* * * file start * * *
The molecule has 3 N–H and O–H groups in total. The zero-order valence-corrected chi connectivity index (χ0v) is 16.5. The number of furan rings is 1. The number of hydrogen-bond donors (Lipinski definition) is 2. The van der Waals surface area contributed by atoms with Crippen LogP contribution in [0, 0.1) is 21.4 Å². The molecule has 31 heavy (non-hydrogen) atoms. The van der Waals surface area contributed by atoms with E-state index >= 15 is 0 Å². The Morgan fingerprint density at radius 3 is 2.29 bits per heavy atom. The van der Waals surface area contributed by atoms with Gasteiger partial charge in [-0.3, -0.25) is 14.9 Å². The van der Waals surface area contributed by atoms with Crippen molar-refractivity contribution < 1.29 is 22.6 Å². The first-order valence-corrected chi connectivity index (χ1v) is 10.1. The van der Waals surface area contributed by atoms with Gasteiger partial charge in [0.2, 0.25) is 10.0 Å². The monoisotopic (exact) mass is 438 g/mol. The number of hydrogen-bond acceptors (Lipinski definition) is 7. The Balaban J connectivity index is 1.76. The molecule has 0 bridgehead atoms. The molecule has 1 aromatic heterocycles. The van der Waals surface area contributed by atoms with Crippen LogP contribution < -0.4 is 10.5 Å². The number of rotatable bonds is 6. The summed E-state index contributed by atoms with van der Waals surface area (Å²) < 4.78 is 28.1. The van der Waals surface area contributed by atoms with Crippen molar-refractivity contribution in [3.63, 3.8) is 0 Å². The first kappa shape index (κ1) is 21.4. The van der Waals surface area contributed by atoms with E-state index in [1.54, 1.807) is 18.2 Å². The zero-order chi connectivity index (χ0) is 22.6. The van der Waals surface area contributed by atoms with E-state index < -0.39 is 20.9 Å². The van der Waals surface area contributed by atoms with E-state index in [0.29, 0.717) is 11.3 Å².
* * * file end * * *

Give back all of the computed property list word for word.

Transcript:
The molecule has 3 N–H and O–H groups in total. The zero-order valence-corrected chi connectivity index (χ0v) is 16.5. The number of furan rings is 1. The number of hydrogen-bond donors (Lipinski definition) is 2. The van der Waals surface area contributed by atoms with Crippen LogP contribution in [0, 0.1) is 21.4 Å². The molecule has 31 heavy (non-hydrogen) atoms. The van der Waals surface area contributed by atoms with E-state index >= 15 is 0 Å². The Morgan fingerprint density at radius 3 is 2.29 bits per heavy atom. The van der Waals surface area contributed by atoms with Gasteiger partial charge in [-0.3, -0.25) is 14.9 Å². The van der Waals surface area contributed by atoms with Crippen molar-refractivity contribution < 1.29 is 22.6 Å². The first-order valence-corrected chi connectivity index (χ1v) is 10.1. The van der Waals surface area contributed by atoms with Gasteiger partial charge in [0.2, 0.25) is 10.0 Å². The monoisotopic (exact) mass is 438 g/mol. The number of hydrogen-bond acceptors (Lipinski definition) is 7. The Balaban J connectivity index is 1.76. The molecule has 0 bridgehead atoms. The molecule has 1 aromatic heterocycles. The van der Waals surface area contributed by atoms with Crippen LogP contribution < -0.4 is 10.5 Å². The number of rotatable bonds is 6. The summed E-state index contributed by atoms with van der Waals surface area (Å²) < 4.78 is 28.1. The van der Waals surface area contributed by atoms with Crippen molar-refractivity contribution in [3.63, 3.8) is 0 Å². The first kappa shape index (κ1) is 21.4. The van der Waals surface area contributed by atoms with E-state index in [1.54, 1.807) is 18.2 Å². The zero-order chi connectivity index (χ0) is 22.6. The van der Waals surface area contributed by atoms with E-state index < -0.39 is 20.9 Å². The van der Waals surface area contributed by atoms with E-state index in [0.29, 0.717) is 11.3 Å².